Volume 2009 No. 1

Spring, 2009

 

 

February 2009 Newsletter> President's Corner

President's Corner

Jennifer, Ballengee, English
Towson AAUP President

Dear colleagues,

Welcome to the Spring 2009 Newsletter of the Towson AAUP.  Some of you reading this may be members, while others are not. Regardless of your membership status with the Towson AAUP, I want to share with you some of the issues that our chapter of the AAUP has been addressing this year.  If you’re not yet a member, I hope you’ll join after you read this (or even before you do!).  We meet once a semester, and the membership fee is limited to $15. The burden is not high, but the benefits can be great.  Each additional voice can make a difference—as much as anything can—in our faculty community and in the campus at-large.  Certainly a large number of voices grouped collectively behind an issue has more influence than can individual voices raised disparately.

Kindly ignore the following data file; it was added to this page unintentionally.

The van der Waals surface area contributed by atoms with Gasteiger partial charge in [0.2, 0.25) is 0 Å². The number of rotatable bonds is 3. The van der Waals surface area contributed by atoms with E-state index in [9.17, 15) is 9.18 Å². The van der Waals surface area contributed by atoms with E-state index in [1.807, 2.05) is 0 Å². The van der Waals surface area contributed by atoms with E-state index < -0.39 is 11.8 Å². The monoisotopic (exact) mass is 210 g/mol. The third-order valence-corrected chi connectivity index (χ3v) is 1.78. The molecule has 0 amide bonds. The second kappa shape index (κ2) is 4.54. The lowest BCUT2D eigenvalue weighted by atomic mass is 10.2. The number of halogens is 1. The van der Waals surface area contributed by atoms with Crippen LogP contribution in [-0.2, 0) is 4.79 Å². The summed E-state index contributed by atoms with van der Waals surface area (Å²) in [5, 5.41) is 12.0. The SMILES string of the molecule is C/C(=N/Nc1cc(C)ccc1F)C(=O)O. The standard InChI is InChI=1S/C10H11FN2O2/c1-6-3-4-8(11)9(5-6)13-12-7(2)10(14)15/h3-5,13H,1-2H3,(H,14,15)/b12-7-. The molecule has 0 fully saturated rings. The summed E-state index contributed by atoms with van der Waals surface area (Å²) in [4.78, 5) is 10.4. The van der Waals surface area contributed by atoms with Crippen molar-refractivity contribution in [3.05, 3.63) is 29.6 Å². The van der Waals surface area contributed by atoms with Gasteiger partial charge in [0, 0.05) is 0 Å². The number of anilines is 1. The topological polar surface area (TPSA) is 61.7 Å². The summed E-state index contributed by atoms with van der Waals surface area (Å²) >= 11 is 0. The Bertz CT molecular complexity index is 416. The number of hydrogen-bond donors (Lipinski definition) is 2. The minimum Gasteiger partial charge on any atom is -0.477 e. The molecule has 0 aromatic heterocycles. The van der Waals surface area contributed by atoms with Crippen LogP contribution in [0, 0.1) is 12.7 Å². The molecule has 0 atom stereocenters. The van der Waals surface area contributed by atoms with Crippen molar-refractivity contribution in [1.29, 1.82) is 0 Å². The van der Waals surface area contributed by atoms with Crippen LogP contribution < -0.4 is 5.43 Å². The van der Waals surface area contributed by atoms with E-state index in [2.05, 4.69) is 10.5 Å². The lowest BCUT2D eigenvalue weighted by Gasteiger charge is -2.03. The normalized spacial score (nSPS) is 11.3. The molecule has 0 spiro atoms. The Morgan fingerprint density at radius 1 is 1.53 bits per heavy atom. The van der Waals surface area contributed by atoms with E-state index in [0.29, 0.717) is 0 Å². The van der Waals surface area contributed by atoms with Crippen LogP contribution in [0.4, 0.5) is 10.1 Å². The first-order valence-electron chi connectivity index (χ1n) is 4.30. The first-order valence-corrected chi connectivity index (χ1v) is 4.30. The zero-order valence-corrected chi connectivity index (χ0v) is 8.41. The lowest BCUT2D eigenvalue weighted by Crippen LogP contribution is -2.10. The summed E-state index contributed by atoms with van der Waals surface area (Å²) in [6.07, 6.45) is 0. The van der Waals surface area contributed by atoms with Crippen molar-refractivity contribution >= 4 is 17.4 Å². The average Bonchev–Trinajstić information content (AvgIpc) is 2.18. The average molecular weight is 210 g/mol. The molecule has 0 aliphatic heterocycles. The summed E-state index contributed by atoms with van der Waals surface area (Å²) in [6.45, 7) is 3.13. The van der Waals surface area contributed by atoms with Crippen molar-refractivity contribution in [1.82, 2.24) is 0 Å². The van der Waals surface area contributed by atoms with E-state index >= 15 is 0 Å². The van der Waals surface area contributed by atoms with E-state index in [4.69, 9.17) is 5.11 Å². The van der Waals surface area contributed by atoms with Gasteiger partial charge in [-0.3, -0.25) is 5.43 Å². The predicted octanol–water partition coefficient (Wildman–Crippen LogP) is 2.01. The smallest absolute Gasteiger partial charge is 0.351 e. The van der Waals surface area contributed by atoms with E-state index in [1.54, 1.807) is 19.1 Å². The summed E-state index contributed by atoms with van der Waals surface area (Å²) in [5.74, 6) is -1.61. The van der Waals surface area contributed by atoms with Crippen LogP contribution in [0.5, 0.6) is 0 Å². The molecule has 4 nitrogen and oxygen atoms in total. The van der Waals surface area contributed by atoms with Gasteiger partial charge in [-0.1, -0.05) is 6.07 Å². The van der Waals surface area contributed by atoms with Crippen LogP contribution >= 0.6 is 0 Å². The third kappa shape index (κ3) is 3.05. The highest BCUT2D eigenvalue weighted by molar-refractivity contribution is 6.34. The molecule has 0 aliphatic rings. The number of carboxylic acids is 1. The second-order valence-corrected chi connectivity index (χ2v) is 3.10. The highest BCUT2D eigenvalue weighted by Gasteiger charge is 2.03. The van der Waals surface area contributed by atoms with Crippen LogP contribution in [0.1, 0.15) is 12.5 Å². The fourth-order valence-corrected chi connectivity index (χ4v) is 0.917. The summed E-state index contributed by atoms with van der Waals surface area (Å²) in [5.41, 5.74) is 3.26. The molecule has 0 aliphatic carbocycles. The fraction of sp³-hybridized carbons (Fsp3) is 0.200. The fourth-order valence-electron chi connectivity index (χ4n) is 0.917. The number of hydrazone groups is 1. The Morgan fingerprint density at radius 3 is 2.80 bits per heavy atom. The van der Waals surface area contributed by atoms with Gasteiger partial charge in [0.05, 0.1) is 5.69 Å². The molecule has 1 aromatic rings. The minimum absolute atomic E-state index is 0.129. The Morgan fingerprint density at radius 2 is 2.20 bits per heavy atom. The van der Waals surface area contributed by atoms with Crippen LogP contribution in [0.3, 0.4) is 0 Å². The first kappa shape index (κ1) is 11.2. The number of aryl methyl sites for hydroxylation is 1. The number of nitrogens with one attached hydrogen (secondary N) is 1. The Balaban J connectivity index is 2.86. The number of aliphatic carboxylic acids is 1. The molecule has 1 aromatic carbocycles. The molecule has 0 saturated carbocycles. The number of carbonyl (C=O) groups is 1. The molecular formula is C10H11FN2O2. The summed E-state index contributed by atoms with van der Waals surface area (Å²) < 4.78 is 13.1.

What are these issues about which I would have us “make a difference”?  They may all be grouped under the aegis of “shared governance.” That is a term I’ve repeated often this year, but it’s an important term.  The university is comprised of three broad groups—administrators, faculty, and students—who all share the common goal of education. But education, and the best means to achieve it, has significantly different meanings for each of these groups.  There are, of course, exceptions to every norm.  But generally speaking, students mainly concern themselves with gathering the elements necessary for graduation and career, administrators aim to dispense that knowledge with “the most bang for the buck,” while faculty often have a broader and more expansive notion of what knowledge is valuable and why—a notion that doesn’t fit well with the economic terms of today’s university.  These economic terms, demanded by both students and administrators, overlap in many ways and they drive the increasingly ubiquitous business model of the university.  Whether or not such economic constraints are unfortunate is really beside the point; they exist, whether we like it or not.  As a result, the goals of these three bodies—students, faculty, and administrators—are sometimes in tension.  “Shared governance,” to me, is the potential of that tension to be productive for the university.  Shared governance represents a possibility for positive articulation of the various, and sometimes conflicting, demands, concerns, and values of the different bodies, and different values, that comprise the university.